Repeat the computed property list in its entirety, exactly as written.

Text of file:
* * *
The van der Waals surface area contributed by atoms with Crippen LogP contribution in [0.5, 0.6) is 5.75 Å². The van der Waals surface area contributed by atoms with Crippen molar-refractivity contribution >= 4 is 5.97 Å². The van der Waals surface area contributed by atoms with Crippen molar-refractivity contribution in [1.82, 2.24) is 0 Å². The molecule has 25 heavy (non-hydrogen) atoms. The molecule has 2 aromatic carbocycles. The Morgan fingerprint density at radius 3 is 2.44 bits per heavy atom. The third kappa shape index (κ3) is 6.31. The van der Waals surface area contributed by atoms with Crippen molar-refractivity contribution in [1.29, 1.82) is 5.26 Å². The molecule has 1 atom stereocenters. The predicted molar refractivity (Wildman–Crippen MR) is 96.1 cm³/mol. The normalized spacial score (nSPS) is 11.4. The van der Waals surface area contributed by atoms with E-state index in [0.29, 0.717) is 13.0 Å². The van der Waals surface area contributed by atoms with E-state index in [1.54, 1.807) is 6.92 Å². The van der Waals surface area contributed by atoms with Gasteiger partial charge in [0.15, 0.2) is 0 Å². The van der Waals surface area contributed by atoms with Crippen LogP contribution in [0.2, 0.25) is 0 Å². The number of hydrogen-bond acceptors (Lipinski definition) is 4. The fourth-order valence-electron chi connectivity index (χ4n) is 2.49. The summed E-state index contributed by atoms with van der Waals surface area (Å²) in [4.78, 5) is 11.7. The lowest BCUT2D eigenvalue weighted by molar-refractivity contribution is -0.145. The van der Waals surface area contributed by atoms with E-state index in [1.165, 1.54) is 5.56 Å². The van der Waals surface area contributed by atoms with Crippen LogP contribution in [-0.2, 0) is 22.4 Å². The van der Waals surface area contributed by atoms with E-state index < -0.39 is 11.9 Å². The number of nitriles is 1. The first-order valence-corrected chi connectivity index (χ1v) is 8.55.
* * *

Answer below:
The van der Waals surface area contributed by atoms with Crippen LogP contribution in [0.5, 0.6) is 5.75 Å². The van der Waals surface area contributed by atoms with Crippen molar-refractivity contribution >= 4 is 5.97 Å². The van der Waals surface area contributed by atoms with Crippen molar-refractivity contribution in [1.82, 2.24) is 0 Å². The molecule has 25 heavy (non-hydrogen) atoms. The molecule has 2 aromatic carbocycles. The Morgan fingerprint density at radius 3 is 2.44 bits per heavy atom. The third kappa shape index (κ3) is 6.31. The van der Waals surface area contributed by atoms with Crippen molar-refractivity contribution in [1.29, 1.82) is 5.26 Å². The molecule has 1 atom stereocenters. The predicted molar refractivity (Wildman–Crippen MR) is 96.1 cm³/mol. The normalized spacial score (nSPS) is 11.4. The van der Waals surface area contributed by atoms with E-state index in [0.29, 0.717) is 13.0 Å². The van der Waals surface area contributed by atoms with E-state index in [1.54, 1.807) is 6.92 Å². The van der Waals surface area contributed by atoms with Gasteiger partial charge in [0.15, 0.2) is 0 Å². The van der Waals surface area contributed by atoms with Crippen LogP contribution in [0.2, 0.25) is 0 Å². The number of hydrogen-bond acceptors (Lipinski definition) is 4. The fourth-order valence-electron chi connectivity index (χ4n) is 2.49. The summed E-state index contributed by atoms with van der Waals surface area (Å²) in [4.78, 5) is 11.7. The lowest BCUT2D eigenvalue weighted by molar-refractivity contribution is -0.145. The van der Waals surface area contributed by atoms with E-state index in [1.165, 1.54) is 5.56 Å². The van der Waals surface area contributed by atoms with Crippen LogP contribution in [-0.2, 0) is 22.4 Å². The van der Waals surface area contributed by atoms with E-state index < -0.39 is 11.9 Å². The number of nitriles is 1. The first-order valence-corrected chi connectivity index (χ1v) is 8.55.